- Wait about 20 seconds until you get a message and dismiss it.
- Exit airplane mode.
- Re-enter airplane mode for 2 seconds.
10. Exit airplane mode.
That’s it. Now you’ll get a signal. Who thinks these things up? How do they find these loopholes? It sure is tough being a criminal.
After this we walked to the computer stores area. It’s a little different here. You can have a small shop that sells computer things, or you can go to a large store that has many different vendors in it. It’s great because you can do your comparison-shopping very quickly.
I wanted to get a monitor so we walked around and Shujie haggled as she loves to do. You only pay retail in the supermarket. Everything else is negotiable. It can be quite annoying and the voices are several octaves too high. I get annoyed and I ask her to stop. She tells me you can’t say “take it or leave it”, you have to go through the steps. The vendor gives you his price and you counter. Then the vendor will change his price a little and give you all the reasons you should pay it. Then you counter giving all the reasons you shouldn’t pay it. It’s both time consuming and annoying.
I also told her she needed to use me to play the game. She should tell them that her husband says, “no way” and he should give a better price and she’ll try to “convince him” to accept. She changed to that method.
I got a beautiful 23” LG monitor. I love it. It’s about $200, which sounds good, but I’ll explain about all that later. Then we bought an HP 3 in 1 printer for about $45. Then a nice small speaker for the computer since she made me leave my Bose speakers behind. Then a wireless keyboard. I couldn’t find a Bluetooth keyboard for under $100. No way was I buying that. I was shocked that in the land of knockoffs and cheap labour that a Bluetooth keyboard was not available.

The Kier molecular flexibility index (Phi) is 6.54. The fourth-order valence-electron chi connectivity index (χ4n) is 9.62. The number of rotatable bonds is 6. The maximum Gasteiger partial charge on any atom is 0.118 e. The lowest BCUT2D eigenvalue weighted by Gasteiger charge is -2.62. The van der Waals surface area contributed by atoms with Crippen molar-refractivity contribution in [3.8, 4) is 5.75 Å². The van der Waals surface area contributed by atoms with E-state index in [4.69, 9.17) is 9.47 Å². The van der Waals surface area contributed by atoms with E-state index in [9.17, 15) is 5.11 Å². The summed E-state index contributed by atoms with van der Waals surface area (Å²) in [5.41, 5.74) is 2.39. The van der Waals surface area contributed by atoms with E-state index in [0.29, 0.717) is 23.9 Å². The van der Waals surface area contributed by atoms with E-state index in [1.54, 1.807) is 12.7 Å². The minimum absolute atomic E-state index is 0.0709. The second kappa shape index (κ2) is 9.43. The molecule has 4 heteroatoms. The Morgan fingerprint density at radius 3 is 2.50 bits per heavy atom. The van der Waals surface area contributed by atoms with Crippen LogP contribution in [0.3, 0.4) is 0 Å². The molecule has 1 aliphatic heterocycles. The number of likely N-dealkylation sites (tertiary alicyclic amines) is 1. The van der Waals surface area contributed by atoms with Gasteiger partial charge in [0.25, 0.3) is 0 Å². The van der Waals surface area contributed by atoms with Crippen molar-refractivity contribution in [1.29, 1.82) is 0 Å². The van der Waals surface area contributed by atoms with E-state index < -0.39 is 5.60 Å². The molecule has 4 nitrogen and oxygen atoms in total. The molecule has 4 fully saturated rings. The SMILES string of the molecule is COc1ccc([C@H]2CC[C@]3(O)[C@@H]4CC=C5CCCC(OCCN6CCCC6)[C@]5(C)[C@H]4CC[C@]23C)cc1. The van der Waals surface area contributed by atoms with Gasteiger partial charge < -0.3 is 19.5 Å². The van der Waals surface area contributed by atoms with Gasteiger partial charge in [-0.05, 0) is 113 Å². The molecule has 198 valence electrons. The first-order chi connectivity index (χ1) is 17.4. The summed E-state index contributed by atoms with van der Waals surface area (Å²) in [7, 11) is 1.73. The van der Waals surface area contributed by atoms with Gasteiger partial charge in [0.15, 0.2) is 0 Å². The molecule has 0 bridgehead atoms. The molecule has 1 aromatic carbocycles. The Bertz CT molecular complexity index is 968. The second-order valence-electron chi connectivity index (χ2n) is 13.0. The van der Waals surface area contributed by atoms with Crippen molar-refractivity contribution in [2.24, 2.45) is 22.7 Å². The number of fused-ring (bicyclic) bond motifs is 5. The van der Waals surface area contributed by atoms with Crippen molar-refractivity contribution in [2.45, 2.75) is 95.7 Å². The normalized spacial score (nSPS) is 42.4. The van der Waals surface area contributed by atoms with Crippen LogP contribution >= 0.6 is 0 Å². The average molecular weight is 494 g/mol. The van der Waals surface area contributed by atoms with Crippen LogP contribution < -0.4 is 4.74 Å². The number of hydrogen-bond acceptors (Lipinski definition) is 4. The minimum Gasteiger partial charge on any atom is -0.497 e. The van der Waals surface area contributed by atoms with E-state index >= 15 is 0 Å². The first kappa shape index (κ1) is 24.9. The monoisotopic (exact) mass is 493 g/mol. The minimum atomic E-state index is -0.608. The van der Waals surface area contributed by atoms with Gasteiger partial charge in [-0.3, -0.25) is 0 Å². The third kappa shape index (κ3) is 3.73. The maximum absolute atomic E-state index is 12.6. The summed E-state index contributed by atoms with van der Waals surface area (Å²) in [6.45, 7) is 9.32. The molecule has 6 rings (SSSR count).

We had McDonald’s for brunch after our bank visit. I had a real bad Big Mac craving and I hadn’t had one in a few years. I never eat at McDonald’s in North America, but I do when I’m out of the country. I know what I’m getting and the restaurants are clean. I wonder how a Big Mac in Toronto can taste the same as a Big Mac in Nanjing.
After our computer shopping it was time to head back to Jurong. We were quite wiped and I wanted to take a taxi to the bus station. But we couldn’t get a taxi. They were either in use by others or if empty, they would just pass us by. We must have waited about 30 minutes without any success so we started to walk towards the subway. The streets were packed with people, cars, and motorbikes. Yuck! But I knew there was a Pizza Hut not too far ahead. I am not a Pizza Hut fan but it’s clean and I was thirsty and a little hungry. So we decided to rest there and eat.
The pizza was about $7.50 and was more than enough for the two of us. Shujie also had Chicken a la King, which of course is a Pizza Hut specialty. It was a relaxing break and then we resumed our trek to the subway.
Was it crowded? Is the Pope Catholic? It was mobbed. And we were carrying boxes. It was not fun and Shujie said she’d never been on a busier train and she couldn’t imagine one. I told her that I had in Shanghai in 2004 (I just wanted to experience it), and I told her about Tokyo and the men they have to push people onto busy trains. She was quite shocked by that. All these people led us to an argument about China’s one child policy. She said I could see why they needed it and I said it was a bad thing and education was the answer. She said there wasn’t enough money for education and I said that maybe if the government wasn’t so corrupt then maybe there would be. She said the policy is an old policy and under Chairman Mao there was no corruption because people lived in fear. I countered with the idea that Mao should have just killed a million more people (I consider him one of the big three of mass murderer’s). She came back with when Joe Biden visited China he said that he understood why they had a one-child policy and I said that Joe Biden is most famous for putting his foot in his mouth. We tend to disagree on many political things.